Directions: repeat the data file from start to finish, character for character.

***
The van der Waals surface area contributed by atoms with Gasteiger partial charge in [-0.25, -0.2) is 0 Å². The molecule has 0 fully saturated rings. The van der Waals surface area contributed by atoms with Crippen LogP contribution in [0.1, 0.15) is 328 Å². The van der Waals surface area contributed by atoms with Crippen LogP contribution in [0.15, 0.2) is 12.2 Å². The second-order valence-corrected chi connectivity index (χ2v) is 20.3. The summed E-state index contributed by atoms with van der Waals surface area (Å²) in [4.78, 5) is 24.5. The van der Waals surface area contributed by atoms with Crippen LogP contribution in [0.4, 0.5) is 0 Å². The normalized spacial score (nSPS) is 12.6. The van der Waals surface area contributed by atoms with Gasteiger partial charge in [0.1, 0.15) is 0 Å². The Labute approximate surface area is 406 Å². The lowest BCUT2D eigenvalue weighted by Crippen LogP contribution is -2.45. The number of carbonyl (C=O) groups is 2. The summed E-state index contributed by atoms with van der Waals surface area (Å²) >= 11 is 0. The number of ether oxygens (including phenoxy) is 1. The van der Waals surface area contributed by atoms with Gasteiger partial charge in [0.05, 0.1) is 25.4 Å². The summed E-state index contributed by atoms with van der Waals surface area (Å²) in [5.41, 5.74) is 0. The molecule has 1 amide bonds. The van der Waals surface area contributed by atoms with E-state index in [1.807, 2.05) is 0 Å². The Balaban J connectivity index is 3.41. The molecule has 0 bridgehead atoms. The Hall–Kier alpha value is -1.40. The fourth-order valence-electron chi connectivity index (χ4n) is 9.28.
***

The van der Waals surface area contributed by atoms with Gasteiger partial charge in [-0.25, -0.2) is 0 Å². The molecule has 0 fully saturated rings. The van der Waals surface area contributed by atoms with Crippen LogP contribution in [0.1, 0.15) is 328 Å². The van der Waals surface area contributed by atoms with Crippen LogP contribution in [0.15, 0.2) is 12.2 Å². The second-order valence-corrected chi connectivity index (χ2v) is 20.3. The summed E-state index contributed by atoms with van der Waals surface area (Å²) in [4.78, 5) is 24.5. The van der Waals surface area contributed by atoms with Crippen LogP contribution in [0.4, 0.5) is 0 Å². The normalized spacial score (nSPS) is 12.6. The van der Waals surface area contributed by atoms with Gasteiger partial charge in [0.1, 0.15) is 0 Å². The Labute approximate surface area is 406 Å². The lowest BCUT2D eigenvalue weighted by Crippen LogP contribution is -2.45. The number of carbonyl (C=O) groups is 2. The summed E-state index contributed by atoms with van der Waals surface area (Å²) >= 11 is 0. The number of ether oxygens (including phenoxy) is 1. The van der Waals surface area contributed by atoms with Gasteiger partial charge in [0.05, 0.1) is 25.4 Å². The summed E-state index contributed by atoms with van der Waals surface area (Å²) in [5.41, 5.74) is 0. The molecule has 1 amide bonds. The van der Waals surface area contributed by atoms with E-state index in [1.807, 2.05) is 0 Å². The Balaban J connectivity index is 3.41. The molecule has 0 bridgehead atoms. The Hall–Kier alpha value is -1.40. The fourth-order valence-electron chi connectivity index (χ4n) is 9.28.